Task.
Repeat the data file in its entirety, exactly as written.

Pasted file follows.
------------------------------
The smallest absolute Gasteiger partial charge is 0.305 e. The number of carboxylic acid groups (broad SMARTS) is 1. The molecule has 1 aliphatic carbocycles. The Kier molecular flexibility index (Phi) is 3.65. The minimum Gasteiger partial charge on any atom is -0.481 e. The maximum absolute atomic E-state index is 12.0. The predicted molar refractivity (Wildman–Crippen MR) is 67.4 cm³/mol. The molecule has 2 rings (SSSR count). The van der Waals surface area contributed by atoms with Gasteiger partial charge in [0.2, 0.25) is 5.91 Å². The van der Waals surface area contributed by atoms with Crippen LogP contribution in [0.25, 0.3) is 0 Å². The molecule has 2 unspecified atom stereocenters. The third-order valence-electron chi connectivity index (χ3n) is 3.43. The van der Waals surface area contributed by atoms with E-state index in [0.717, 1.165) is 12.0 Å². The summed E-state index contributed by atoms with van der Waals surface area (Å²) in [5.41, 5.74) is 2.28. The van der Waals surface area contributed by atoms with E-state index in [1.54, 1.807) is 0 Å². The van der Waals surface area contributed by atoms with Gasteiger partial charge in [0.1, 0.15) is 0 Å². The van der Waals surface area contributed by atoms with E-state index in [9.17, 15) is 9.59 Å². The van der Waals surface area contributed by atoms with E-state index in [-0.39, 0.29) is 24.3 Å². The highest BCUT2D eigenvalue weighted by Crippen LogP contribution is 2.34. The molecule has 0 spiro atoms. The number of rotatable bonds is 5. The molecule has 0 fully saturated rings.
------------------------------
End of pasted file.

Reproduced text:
The smallest absolute Gasteiger partial charge is 0.305 e. The number of carboxylic acid groups (broad SMARTS) is 1. The molecule has 1 aliphatic carbocycles. The Kier molecular flexibility index (Phi) is 3.65. The minimum Gasteiger partial charge on any atom is -0.481 e. The maximum absolute atomic E-state index is 12.0. The predicted molar refractivity (Wildman–Crippen MR) is 67.4 cm³/mol. The molecule has 2 rings (SSSR count). The van der Waals surface area contributed by atoms with Gasteiger partial charge in [0.2, 0.25) is 5.91 Å². The van der Waals surface area contributed by atoms with Crippen LogP contribution in [0.25, 0.3) is 0 Å². The molecule has 2 unspecified atom stereocenters. The third-order valence-electron chi connectivity index (χ3n) is 3.43. The van der Waals surface area contributed by atoms with E-state index in [0.717, 1.165) is 12.0 Å². The summed E-state index contributed by atoms with van der Waals surface area (Å²) in [5.41, 5.74) is 2.28. The van der Waals surface area contributed by atoms with E-state index in [1.54, 1.807) is 0 Å². The van der Waals surface area contributed by atoms with Gasteiger partial charge in [0.1, 0.15) is 0 Å². The van der Waals surface area contributed by atoms with E-state index in [9.17, 15) is 9.59 Å². The van der Waals surface area contributed by atoms with E-state index in [-0.39, 0.29) is 24.3 Å². The highest BCUT2D eigenvalue weighted by Crippen LogP contribution is 2.34. The molecule has 0 spiro atoms. The number of rotatable bonds is 5. The molecule has 0 fully saturated rings.